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Barriers to Leaving A Violent Relationship
Reasons why women stay generally fall into three major categories
Lack of Resources
Most women have at least one dependent child.
Many women are not employed outside of the home.
Many women have no property that is solely theirs.
Some women lack access to cash or bank accounts.
Women who leave fear being charged with desertion, and losing children and joint assets.
A woman may face a decline in living standards for herself and her children.
Clergy and secular counselors are often trained to see only the goal of "saving" the marriage at all costs, rather than the goal of stopping the violence.
Police officers often do not provide support to women. They treat violence as a domestic "dispute," instead of a crime where one person is physically attacking another person.
Police may try to dissuade women from filing charges.
Prosecutors are often reluctant to prosecute cases, and judges rarely levy the maximum sentence upon convicted abusers. Probation or a fine is much more common.
Despite the issuing of a restraining order, there is little to prevent a released abuser from returning and repeating the assault.
Despite greater public awareness and the increased availability of housing for women fleeing violent partners, there are not enough shelters to keep women safe.
Many women do not believe divorce is a viable alternative. Many women believe that a single parent family is unacceptable, and that even a violent father is better than no father at all.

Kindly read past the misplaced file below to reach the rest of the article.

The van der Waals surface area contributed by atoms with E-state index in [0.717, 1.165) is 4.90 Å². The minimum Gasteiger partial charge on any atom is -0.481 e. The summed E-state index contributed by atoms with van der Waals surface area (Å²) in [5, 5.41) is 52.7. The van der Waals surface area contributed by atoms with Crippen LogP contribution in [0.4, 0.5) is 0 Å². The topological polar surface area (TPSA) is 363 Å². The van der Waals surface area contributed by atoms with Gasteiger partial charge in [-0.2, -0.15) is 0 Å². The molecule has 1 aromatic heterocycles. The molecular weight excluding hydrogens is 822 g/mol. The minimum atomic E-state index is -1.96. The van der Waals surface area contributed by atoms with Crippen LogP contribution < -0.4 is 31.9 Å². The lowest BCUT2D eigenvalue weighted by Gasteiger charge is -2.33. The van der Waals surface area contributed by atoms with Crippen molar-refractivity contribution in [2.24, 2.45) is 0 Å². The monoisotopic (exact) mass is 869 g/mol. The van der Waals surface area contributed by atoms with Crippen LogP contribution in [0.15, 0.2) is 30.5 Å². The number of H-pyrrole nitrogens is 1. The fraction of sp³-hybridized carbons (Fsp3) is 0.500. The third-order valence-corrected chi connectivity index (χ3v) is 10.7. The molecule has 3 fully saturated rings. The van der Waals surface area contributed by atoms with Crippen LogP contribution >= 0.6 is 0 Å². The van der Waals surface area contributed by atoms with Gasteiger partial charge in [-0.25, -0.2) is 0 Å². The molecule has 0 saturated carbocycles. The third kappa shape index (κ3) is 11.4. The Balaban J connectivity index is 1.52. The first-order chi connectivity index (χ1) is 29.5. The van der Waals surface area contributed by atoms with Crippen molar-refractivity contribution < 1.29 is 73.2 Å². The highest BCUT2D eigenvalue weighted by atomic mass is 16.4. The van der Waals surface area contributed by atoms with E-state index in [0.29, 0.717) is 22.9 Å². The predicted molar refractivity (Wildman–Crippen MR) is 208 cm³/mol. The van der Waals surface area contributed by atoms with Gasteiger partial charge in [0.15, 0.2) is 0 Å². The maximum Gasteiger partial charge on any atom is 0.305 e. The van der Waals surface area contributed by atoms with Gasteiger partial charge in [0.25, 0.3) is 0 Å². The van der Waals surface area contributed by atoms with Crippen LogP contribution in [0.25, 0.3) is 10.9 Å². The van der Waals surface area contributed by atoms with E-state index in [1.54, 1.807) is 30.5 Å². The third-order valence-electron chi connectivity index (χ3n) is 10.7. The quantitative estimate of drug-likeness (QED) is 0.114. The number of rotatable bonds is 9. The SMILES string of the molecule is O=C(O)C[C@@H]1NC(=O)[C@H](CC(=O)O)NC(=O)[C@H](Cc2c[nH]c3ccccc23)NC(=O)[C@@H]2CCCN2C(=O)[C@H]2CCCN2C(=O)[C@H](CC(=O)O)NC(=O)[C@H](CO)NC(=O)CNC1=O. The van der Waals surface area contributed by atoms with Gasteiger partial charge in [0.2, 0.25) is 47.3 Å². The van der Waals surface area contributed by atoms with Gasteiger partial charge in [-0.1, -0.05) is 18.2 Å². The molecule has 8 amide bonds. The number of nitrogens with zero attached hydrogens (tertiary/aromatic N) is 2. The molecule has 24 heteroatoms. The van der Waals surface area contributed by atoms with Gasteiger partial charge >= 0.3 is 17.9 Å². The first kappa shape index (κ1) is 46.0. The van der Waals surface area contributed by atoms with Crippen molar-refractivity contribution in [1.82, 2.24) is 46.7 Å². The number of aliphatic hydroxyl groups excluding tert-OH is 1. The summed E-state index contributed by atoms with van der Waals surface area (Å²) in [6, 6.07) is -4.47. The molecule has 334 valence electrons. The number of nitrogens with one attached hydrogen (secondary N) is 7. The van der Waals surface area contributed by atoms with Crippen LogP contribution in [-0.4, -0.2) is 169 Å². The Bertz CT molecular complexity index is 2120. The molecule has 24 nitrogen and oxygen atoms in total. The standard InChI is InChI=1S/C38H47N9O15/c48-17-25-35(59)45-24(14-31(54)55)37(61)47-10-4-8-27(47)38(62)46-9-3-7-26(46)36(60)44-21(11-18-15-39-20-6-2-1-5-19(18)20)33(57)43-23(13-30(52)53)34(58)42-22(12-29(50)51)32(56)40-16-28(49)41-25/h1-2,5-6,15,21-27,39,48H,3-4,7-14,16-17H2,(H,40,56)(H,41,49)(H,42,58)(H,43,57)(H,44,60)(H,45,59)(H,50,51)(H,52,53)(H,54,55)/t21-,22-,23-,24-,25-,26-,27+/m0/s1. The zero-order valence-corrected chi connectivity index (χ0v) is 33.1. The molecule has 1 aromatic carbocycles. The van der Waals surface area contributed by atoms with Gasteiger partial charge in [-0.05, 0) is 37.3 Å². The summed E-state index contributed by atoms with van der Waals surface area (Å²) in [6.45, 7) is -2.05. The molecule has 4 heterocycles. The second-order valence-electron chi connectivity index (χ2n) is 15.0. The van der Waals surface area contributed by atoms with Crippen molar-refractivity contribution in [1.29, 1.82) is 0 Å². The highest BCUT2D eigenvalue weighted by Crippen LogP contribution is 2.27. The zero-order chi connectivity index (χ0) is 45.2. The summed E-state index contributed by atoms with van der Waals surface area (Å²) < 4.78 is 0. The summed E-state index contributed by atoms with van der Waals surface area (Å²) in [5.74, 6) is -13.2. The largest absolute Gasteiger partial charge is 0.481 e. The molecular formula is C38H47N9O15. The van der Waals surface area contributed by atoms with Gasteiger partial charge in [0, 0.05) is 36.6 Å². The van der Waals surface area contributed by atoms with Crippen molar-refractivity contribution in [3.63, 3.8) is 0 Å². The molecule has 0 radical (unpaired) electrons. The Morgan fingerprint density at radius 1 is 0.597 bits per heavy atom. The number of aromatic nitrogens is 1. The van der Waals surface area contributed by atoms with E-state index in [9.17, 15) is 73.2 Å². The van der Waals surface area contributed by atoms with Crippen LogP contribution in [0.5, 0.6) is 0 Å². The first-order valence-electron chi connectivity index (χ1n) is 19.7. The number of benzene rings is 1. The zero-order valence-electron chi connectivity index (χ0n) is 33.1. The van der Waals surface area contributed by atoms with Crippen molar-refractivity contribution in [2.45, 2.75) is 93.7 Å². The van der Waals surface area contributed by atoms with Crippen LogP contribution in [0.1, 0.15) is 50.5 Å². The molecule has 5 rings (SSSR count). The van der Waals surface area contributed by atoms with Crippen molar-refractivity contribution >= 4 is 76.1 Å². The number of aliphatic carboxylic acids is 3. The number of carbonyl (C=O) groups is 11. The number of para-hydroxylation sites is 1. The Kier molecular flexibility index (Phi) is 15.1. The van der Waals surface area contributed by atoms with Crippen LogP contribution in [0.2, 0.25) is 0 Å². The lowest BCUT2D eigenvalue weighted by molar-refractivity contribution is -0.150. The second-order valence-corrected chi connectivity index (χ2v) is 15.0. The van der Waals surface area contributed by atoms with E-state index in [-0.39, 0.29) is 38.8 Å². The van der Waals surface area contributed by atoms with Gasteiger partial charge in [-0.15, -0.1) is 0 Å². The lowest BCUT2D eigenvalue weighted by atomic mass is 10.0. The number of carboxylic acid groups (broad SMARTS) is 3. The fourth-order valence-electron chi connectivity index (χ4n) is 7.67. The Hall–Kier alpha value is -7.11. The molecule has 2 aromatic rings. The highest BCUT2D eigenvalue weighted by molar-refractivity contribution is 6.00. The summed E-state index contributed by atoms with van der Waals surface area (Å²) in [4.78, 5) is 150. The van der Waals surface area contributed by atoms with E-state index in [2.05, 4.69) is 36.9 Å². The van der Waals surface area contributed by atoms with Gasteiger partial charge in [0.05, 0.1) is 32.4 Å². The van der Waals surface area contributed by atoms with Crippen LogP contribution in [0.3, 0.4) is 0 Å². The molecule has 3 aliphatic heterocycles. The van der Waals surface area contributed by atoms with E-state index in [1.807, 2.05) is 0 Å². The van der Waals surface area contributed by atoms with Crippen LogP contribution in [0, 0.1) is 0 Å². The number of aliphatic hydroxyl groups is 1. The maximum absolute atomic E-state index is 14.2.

Many women are socialized to believe that they are responsible for making their marriage work. Failure to maintain the marriage equals failure as a woman.
Many women become isolated from friends and families, either by the jealous and possessive abuser, or to hide signs of the abuse from the outside world. The isolation contributes to a sense that there is nowhere to turn.
Many women rationalize their abuser’s behavior by blaming stress, alcohol, problems at work, unemployment or other factors.
Many women are taught that their identity and worth are contingent upon getting and keeping a man.
The abuser rarely beats the woman all the time. During the non-violent phases, he may fulfill the woman’s dream of romantic love. She believes that he is basically a "good man." If she believes that she should hold onto a "good man," this reinforces her decision to stay. She may also rationalize that her abuser is basically good until something bad happens to him and he has to "let off steam."